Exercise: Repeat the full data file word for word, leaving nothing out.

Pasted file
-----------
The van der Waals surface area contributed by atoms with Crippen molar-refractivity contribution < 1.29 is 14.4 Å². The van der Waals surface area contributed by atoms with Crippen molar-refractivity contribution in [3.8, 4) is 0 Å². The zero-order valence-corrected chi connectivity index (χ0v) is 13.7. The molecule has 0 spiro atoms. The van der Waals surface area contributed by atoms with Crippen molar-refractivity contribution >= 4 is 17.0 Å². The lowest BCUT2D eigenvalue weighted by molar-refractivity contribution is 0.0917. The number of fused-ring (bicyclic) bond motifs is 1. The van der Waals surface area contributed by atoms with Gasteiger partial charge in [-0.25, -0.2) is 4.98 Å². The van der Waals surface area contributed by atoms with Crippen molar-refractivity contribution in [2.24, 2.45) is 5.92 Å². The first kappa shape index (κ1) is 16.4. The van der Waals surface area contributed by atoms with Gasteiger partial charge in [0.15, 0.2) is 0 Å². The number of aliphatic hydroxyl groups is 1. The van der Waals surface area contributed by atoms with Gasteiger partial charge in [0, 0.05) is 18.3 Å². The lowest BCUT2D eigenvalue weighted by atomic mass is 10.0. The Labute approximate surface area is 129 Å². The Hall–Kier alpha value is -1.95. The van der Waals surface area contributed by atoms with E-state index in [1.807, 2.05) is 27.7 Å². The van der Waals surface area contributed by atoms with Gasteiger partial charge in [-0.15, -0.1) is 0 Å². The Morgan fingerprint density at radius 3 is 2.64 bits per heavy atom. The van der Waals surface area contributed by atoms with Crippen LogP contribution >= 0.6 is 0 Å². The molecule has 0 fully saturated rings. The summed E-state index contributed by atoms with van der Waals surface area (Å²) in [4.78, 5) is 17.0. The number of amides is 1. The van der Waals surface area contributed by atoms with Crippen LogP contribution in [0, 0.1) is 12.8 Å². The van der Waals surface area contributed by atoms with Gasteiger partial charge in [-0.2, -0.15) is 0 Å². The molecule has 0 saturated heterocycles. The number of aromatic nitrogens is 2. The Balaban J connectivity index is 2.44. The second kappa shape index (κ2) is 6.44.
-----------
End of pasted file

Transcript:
The van der Waals surface area contributed by atoms with Crippen molar-refractivity contribution < 1.29 is 14.4 Å². The van der Waals surface area contributed by atoms with Crippen molar-refractivity contribution in [3.8, 4) is 0 Å². The zero-order valence-corrected chi connectivity index (χ0v) is 13.7. The molecule has 0 spiro atoms. The van der Waals surface area contributed by atoms with Crippen molar-refractivity contribution >= 4 is 17.0 Å². The lowest BCUT2D eigenvalue weighted by molar-refractivity contribution is 0.0917. The number of fused-ring (bicyclic) bond motifs is 1. The van der Waals surface area contributed by atoms with Gasteiger partial charge in [-0.25, -0.2) is 4.98 Å². The van der Waals surface area contributed by atoms with Crippen molar-refractivity contribution in [2.24, 2.45) is 5.92 Å². The first kappa shape index (κ1) is 16.4. The van der Waals surface area contributed by atoms with Gasteiger partial charge in [0.15, 0.2) is 0 Å². The number of aliphatic hydroxyl groups is 1. The van der Waals surface area contributed by atoms with Gasteiger partial charge in [0, 0.05) is 18.3 Å². The lowest BCUT2D eigenvalue weighted by atomic mass is 10.0. The Labute approximate surface area is 129 Å². The Hall–Kier alpha value is -1.95. The van der Waals surface area contributed by atoms with E-state index in [1.807, 2.05) is 27.7 Å². The van der Waals surface area contributed by atoms with Gasteiger partial charge in [-0.15, -0.1) is 0 Å². The Morgan fingerprint density at radius 3 is 2.64 bits per heavy atom. The van der Waals surface area contributed by atoms with Crippen LogP contribution >= 0.6 is 0 Å². The molecule has 0 fully saturated rings. The summed E-state index contributed by atoms with van der Waals surface area (Å²) in [4.78, 5) is 17.0. The number of amides is 1. The van der Waals surface area contributed by atoms with Crippen LogP contribution in [0, 0.1) is 12.8 Å². The van der Waals surface area contributed by atoms with Gasteiger partial charge in [-0.2, -0.15) is 0 Å². The molecule has 0 saturated heterocycles. The number of aromatic nitrogens is 2. The Balaban J connectivity index is 2.44. The second kappa shape index (κ2) is 6.44.